Below is a diagram of the anatomy of the Golfer’s Elbow and a suggested stretch to help PREVENT Golfers Elbow Syndrome.


6 Proven Steps to help PREVENT Golfer's Elbow:

Strengthen your forearm muscles. Use lightweights or squeeze a tennis ball. Even simple exercises can help your muscles absorb the energy of sudden physical stress. Stretch before your activity. Walk or jog for a few minutes to warm up your muscles. Then do gentle stretches before you begin your game. Fix your form. Whatever your sport, ask an instructor to check your form to avoid overload on muscles. Use the right equipment. If you're using older irons, consider upgrading to lighter graphite clubs. If you play tennis, a racket with a small grip or a heavy head may increase the risk of elbow problems. Lift properly. When lifting anything - including free weights - keep your wrist rigid and stable to reduce the force to your elbow 6. Know when to rest. Try not to overuse your elbow. At the first sign of elbow pain, take a break. If you feel that you may have Golfer’s Elbow, it is advised that you seek the attention of a medical professional experienced in this syndrome to help you resolve the problem. In due time and with proper treatment and some other changes as mentioned above you can recover from this syndrome successfully.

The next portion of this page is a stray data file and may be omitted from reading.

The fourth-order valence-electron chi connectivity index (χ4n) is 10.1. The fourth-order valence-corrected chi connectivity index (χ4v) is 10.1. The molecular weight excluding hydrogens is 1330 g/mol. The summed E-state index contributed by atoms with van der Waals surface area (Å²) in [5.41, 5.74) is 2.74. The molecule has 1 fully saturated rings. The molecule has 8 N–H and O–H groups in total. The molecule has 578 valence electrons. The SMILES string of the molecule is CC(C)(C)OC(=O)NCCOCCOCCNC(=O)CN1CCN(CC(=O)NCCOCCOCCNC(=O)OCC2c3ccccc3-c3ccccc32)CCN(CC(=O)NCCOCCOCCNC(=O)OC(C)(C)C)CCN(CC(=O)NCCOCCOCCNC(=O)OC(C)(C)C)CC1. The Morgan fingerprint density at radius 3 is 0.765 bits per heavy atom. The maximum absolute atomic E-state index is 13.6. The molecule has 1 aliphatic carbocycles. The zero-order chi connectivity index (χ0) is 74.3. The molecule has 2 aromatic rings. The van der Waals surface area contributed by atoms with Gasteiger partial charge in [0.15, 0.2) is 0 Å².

Written by Sidney Silver, Titleist Performance Institute Certified Expert Golf Medical, Golf Fitness and Golf Bio-mechanics

Written by, Sidney Silver: TPI Golf Medical & Golf Fitness expert. www.SilverSportsTherapy.com    (415) 932-6775

Written by, Sidney Silver: TPI Golf Medical & Golf Fitness expert. www.SilverSportsTherapy.com         (415) 932-6775


Written by, Sidney Silver: TPI Golf Medical & Golf Fitness expert. www.SilverSportsTherapy.com (415) 932-6775